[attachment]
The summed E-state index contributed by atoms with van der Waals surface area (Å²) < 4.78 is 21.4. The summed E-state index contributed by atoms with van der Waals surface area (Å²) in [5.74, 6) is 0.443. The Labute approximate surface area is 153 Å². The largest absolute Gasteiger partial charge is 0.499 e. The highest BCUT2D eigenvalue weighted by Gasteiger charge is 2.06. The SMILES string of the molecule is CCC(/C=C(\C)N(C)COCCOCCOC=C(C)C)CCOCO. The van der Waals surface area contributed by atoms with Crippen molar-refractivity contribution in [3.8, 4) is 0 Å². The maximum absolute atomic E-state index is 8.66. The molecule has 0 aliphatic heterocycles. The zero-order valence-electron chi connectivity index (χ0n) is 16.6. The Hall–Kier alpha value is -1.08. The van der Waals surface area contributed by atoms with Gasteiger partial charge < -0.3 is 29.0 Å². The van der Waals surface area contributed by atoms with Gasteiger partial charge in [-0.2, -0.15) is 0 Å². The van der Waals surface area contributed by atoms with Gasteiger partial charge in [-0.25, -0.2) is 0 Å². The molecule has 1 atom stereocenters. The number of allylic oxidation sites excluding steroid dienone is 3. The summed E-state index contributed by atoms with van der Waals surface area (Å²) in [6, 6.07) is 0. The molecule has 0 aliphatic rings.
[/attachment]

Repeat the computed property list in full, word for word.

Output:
The summed E-state index contributed by atoms with van der Waals surface area (Å²) < 4.78 is 21.4. The summed E-state index contributed by atoms with van der Waals surface area (Å²) in [5.74, 6) is 0.443. The Labute approximate surface area is 153 Å². The largest absolute Gasteiger partial charge is 0.499 e. The highest BCUT2D eigenvalue weighted by Gasteiger charge is 2.06. The SMILES string of the molecule is CCC(/C=C(\C)N(C)COCCOCCOC=C(C)C)CCOCO. The van der Waals surface area contributed by atoms with Crippen molar-refractivity contribution in [3.8, 4) is 0 Å². The maximum absolute atomic E-state index is 8.66. The molecule has 0 aliphatic heterocycles. The zero-order valence-electron chi connectivity index (χ0n) is 16.6. The Hall–Kier alpha value is -1.08. The van der Waals surface area contributed by atoms with Gasteiger partial charge < -0.3 is 29.0 Å². The van der Waals surface area contributed by atoms with Gasteiger partial charge in [-0.2, -0.15) is 0 Å². The van der Waals surface area contributed by atoms with Gasteiger partial charge in [-0.25, -0.2) is 0 Å². The molecule has 1 atom stereocenters. The number of allylic oxidation sites excluding steroid dienone is 3. The summed E-state index contributed by atoms with van der Waals surface area (Å²) in [6, 6.07) is 0. The molecule has 0 aliphatic rings.